• M3AAWG Password Managers Usage Recommendations (31 March 2017)
    • Most users struggle to manage a large number of usernames and passwords.  While password managers have both proponents and detractors, these recommendations reflect the general consensus of the industry.
  • M3AAWG Initial Recommendations: Arming Businesses Against DDoS Attacks (15 March 2017)
    • Disruptions caused by Distributed Denial of Service (DDoS) attacks range from loss of revenue and higher costs to dramatic brand damage. This guide provides concepts and ideas to help businesses prepare for DDoS attacks. As a side benefit, some of these same techniques can also help businesses who suddenly see a large increase in legitimate customer traffic to their websites.
  • M3AAWG Password Recommendations for Account Providers (28 February 2017)
    • This document summarises M3AAWG recommendations for ISPs and other providers who continue to rely on passwords. It briefly describes the risk model arising from the use of passwords to provide authorised or secure access to resources. It is intended to improve end-user security by encouraging strong passwords.
  • M3AAWG Multi-factor Authentication (MFA) Recommendations (20 February 2017)
    • While passwords are the default solution for securing users’ accounts today, they have many shortcomings and most can be easily cracked. M3AAWG believes the time has come for providers to require multi-factor authentication. It urges providers not to wait for the rest of the industry to deploy multi-factor authentication before doing so themselves.


  • M3AAWG Best Current Practices For Building and Operating a Spamtrap (Updated 12 August 2016)
    • Computer security researchers have long made use of “honeypots,” servers and/or networks designed as traps to detect, deflect, or in some way counter and research the abusive use of information systems. In the email abuse field, such honeypots are usually called “spamtraps” and they are servers that receive spam and other types of email abuse.
    • This document attempts to lay out the best M3AAWG Best Current Practices for Building and Operating a Spamtrap.
  • M3AAWG Introduction to Traffic Analysis (15 June 2016)
    • Most users have limited awareness of traffic analysis as a risk. This paper outlines the key characteristics of traffic analysis attacks, discusses potential ways to avoid them, and considers the advantages and disadvantages of deploying preventative measures.
  • M3AAWG Best Practices for Unicode Abuse Prevention (7 February 2016)
    • This document outlines M3AAWG best practices to curtail Unicode abuse. The intended audiences for these practices are: email service providers, Internet service providers, and the operators of Software as a Service or others in relations to other Internet-connected applications.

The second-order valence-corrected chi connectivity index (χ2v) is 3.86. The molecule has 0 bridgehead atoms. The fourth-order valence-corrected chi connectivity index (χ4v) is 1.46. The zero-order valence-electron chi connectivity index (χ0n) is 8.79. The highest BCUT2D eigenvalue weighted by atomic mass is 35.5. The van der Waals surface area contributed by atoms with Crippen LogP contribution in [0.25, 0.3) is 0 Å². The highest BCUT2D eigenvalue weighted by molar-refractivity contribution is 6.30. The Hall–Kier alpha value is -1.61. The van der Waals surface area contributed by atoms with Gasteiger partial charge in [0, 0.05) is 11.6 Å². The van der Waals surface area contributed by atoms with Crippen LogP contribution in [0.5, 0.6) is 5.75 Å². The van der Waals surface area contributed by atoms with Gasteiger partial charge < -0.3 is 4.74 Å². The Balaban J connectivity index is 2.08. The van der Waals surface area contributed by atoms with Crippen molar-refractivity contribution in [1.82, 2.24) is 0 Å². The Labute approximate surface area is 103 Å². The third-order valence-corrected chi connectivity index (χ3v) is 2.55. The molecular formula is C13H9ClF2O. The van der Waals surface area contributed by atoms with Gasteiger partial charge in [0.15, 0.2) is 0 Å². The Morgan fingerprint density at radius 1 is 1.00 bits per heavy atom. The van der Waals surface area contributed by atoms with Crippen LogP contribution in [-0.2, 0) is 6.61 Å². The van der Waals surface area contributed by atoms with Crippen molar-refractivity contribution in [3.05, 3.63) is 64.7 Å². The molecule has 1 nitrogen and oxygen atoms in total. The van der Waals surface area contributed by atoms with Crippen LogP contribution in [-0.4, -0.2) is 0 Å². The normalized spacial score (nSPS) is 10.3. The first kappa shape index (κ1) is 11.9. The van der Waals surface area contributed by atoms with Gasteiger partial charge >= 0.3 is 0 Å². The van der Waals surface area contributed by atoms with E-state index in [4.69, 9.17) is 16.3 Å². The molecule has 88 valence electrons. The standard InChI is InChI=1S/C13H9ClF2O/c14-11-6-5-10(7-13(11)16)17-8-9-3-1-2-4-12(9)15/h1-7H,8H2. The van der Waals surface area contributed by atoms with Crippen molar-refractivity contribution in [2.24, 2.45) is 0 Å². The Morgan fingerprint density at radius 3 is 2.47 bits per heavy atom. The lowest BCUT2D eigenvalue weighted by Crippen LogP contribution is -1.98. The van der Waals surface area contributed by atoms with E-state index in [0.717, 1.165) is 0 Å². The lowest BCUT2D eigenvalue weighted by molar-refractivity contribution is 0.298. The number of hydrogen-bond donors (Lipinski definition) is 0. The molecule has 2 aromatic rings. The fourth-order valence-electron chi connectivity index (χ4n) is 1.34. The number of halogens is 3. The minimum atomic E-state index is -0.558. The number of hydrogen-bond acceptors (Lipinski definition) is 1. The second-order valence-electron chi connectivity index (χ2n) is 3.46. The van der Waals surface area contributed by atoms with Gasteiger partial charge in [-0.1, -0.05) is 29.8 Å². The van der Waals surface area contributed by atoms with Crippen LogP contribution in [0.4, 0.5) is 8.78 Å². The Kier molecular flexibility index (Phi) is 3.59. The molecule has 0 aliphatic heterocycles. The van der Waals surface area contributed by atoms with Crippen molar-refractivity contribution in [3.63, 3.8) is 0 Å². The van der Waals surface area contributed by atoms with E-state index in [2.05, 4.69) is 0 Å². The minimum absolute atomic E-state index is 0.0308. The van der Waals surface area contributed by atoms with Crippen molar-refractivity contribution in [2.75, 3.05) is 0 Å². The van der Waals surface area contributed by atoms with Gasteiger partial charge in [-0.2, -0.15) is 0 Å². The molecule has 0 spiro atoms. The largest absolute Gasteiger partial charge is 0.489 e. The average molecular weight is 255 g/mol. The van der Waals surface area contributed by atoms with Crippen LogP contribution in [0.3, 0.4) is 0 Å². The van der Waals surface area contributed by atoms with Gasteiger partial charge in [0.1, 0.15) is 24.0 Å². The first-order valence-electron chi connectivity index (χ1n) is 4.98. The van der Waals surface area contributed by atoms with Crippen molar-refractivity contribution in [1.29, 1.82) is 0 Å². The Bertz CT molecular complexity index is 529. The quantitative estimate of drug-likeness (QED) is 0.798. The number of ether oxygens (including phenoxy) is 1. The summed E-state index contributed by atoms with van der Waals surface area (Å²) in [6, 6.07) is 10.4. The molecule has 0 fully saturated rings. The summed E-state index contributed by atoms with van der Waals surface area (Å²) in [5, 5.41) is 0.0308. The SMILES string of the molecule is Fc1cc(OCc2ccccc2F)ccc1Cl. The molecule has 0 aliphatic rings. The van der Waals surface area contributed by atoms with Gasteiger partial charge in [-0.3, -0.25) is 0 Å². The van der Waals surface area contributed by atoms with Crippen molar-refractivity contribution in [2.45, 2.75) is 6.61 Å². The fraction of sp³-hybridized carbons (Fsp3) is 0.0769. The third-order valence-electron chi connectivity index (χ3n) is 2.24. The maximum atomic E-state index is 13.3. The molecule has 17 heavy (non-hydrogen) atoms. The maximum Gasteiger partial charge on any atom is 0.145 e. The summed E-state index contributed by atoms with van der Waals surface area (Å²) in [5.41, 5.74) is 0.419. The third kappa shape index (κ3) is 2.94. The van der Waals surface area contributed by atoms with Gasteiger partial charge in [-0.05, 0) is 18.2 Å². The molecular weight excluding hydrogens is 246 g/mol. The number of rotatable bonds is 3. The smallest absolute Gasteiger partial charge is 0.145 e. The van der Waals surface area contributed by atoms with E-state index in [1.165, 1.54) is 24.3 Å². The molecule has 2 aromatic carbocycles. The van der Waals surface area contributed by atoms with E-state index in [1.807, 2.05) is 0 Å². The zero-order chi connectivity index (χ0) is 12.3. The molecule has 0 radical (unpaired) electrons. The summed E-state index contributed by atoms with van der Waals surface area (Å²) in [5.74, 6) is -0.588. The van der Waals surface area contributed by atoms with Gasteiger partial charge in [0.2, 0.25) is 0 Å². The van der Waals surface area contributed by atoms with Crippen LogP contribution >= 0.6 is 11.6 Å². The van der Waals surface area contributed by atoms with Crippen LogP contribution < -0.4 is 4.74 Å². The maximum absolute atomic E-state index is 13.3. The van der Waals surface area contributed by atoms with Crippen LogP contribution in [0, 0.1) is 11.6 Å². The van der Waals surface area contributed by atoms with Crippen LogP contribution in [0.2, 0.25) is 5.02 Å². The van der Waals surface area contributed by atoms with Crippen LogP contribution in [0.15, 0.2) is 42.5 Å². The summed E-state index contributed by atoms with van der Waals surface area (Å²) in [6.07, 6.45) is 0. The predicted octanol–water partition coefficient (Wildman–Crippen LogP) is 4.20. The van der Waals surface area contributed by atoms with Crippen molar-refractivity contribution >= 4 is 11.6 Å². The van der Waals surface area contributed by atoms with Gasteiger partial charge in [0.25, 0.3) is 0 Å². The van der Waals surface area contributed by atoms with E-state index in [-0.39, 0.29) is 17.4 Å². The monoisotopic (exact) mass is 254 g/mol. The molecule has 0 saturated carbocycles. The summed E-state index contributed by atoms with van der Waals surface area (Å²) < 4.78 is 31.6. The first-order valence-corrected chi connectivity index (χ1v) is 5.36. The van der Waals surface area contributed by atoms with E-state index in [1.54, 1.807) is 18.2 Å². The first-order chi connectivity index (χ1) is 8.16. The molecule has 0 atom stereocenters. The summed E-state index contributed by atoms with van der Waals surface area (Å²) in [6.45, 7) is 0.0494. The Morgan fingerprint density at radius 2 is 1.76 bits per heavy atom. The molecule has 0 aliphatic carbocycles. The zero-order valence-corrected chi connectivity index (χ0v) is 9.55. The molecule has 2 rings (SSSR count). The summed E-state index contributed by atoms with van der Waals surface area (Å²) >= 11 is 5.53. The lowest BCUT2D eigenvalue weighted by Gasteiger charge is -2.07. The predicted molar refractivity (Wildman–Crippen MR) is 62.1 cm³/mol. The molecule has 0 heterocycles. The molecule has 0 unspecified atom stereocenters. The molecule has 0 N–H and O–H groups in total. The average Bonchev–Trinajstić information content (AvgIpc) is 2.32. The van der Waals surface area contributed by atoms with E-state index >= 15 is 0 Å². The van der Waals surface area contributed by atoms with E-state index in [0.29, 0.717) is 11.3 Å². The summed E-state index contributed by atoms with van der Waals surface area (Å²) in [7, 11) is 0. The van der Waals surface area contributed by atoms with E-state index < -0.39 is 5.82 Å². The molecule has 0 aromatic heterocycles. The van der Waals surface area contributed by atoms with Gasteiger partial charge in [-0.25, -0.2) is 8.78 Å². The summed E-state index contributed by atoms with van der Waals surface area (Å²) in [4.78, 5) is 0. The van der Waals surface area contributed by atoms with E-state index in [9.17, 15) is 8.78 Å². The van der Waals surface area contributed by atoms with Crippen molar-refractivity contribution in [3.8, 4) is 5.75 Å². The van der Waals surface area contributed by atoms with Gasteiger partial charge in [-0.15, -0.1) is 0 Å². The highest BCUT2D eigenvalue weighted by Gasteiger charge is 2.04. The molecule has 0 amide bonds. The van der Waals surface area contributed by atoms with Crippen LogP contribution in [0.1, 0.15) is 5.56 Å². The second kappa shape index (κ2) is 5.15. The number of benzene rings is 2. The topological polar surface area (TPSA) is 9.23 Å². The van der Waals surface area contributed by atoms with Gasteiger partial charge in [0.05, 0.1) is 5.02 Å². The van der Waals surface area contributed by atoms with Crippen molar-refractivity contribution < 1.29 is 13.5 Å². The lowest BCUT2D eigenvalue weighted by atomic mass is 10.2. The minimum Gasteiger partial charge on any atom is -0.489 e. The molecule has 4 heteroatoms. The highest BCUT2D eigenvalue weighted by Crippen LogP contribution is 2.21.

• M3AAWG Unicode Abuse Overview and Tutorial (7 February 2016)
    • This document examines the background of Unicode characters in the abuse context and provides a tutorial on the options that are emerging to curtail that abuse.
  • M3AAWG Initial Recommendations for Using Forward Secrecy to Secure Data (31 January 2016)
    • Deploying opportunistic encryption is an excellent way to start protecting email traffic between messaging providers. However, implementers of TLS may not realise that it is not sufficiently secure unless forward secrecy is also employed for the connection. If an adversary captures and retains encrypted traffic, and is then able to acquire the private keys used to encrypt it, all retained traffic can be read as plaintext.
    • Forward secrecy is a set of cryptographic protocols that address this vulnerability. Enabling forward secrecy in conjunction with TLS assists in protecting captured traffic against any possibility of eventual decryption.
    • This document is intended to demonstrate how forward secrecy and ephemeral keys can protect data transmitted during these sessions, and more importantly, how they can protect against future decryption if an untrustworthy party who has access to the data also acquires the keys.
  • M3AAWG Protecting Parked Domains Best Common Practices (Updated 21 January 2016)
    • Many organisations and individuals register domains without an immediate intent to use these domains or to use them in a limited context. These domains (or subdomains) are not meant to either send or receive email traffic. They are “parked.”
    • This document describes what identifiers can be used to indicate a domain or subdomain that is not meant to send or receive emails.



Want more information about M3AAWG?

To find out more about the Messaging, Malware and Mobile Anti-Abuse Working Group, attend their events and/or contribute to their credible policy work, please click here.